Impersonation: A Crime
What is impersonation?
Impersonation is assuming another real person’s identity for the purpose of harming that person or gaining some benefit for yourself. In other words, it is maliciously impersonating someone else online and/or offline.
An example of offline impersonation is showing or providing false proof of identity when getting pulled over. Maybe you don’t have a Driver’s License or an ID card, so you give your siblings information instead. The benefit is that the peace officer is able to pull your siblings information without you having to provide your own, so you avoid getting into further trouble for not having proof of identification.
Online impersonation examples would include creating fake Facebook or other social media accounts for the purpose of harming another or to lead others to false pretense that the profile belongs to you. Social media users should beware because Texas laws regarding False Personation, also called False Impersonation, do exist and are enforceable.
What are the criminal charges for impersonation?
Impersonation is referred to as a “wobbler.” Meaning that it can be classified as either a misdemeanor (up to 1 year of incarceration) or a felony (up to 10 years of incarceration) depending on the damages incurred.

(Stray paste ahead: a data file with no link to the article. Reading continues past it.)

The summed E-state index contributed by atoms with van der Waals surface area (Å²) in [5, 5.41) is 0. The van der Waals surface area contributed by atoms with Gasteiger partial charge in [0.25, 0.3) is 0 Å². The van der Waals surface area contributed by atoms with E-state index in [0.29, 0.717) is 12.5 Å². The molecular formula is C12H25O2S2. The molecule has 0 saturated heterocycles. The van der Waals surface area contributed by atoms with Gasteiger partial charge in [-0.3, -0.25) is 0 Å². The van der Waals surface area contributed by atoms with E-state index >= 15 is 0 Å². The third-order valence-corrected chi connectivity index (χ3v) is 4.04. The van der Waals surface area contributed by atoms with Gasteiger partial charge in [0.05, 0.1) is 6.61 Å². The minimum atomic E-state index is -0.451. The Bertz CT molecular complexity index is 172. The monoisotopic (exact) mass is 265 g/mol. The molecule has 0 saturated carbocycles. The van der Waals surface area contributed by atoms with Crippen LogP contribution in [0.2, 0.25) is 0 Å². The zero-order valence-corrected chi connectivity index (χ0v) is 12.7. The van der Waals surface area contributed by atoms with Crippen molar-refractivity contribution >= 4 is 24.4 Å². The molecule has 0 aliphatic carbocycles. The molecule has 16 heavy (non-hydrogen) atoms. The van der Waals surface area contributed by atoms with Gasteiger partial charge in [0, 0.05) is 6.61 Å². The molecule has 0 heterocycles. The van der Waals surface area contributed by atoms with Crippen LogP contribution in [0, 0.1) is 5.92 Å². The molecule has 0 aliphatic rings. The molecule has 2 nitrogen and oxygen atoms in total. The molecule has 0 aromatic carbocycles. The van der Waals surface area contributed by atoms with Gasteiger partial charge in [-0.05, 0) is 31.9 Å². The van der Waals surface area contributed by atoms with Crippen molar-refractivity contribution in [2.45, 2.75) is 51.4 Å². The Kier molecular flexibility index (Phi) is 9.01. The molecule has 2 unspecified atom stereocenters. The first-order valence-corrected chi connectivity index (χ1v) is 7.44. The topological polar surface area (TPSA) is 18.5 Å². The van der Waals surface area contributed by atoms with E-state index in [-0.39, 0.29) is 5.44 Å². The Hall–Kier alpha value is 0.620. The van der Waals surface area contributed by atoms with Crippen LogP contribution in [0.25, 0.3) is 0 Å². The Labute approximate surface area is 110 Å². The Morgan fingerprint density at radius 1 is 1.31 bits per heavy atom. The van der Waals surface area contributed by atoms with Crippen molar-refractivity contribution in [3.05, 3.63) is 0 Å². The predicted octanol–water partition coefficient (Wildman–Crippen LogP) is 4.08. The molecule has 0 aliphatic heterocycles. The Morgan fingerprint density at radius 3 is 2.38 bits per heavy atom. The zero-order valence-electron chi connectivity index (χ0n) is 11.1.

What are some commonly used defenses for impersonation?
- Entertainment- when a person’s sole purpose for impersonating another individual is entertainment without harm or benefit to themselves.
- No Additional Acts- when an individual did not commit any additional acts other than simply identifying themselves as another person.
- Wrongly Accused- when a person is being wrongly accused. Some individuals have defended themselves on the account that their property was being misused but it was not them who personally impersonated another.
Who can make the arrest for impersonation?
Only a Peace Officer can make an impersonation arrest. Peace officers are defined as public sector employees or agents whose duties primarily involve the enforcement of laws.
Who can represent me in an impersonation case?
Only a licensed attorney can represent individuals and practice law in a state court.
What are the main areas of law which may arise out of the impersonation of another individual?
- Privacy: The misuse of private information.
- Defamation: The action of damaging another person’s reputation. Also commonly known as slander/libel.
- Fraud: Unjustifiable misrepresentation with the intent to deceive. Also known as fraudulent impersonation and deceit.
- Copyright: The act of copyright infringement. Using another person’s works without their permission.
- Impersonating a Business: Falsely representing a company or a business.
- Passing off: The misrepresentation of an individual as a representative of a business. This includes false endorsements (i.e. Eddie Irvine sues Talksport)
Below you will find the Texas Penal Codes regarding Online and Offline Impersonation.
TITLE 7. OFFENSES AGAINST PROPERTY
CHAPTER 33. COMPUTER CRIMES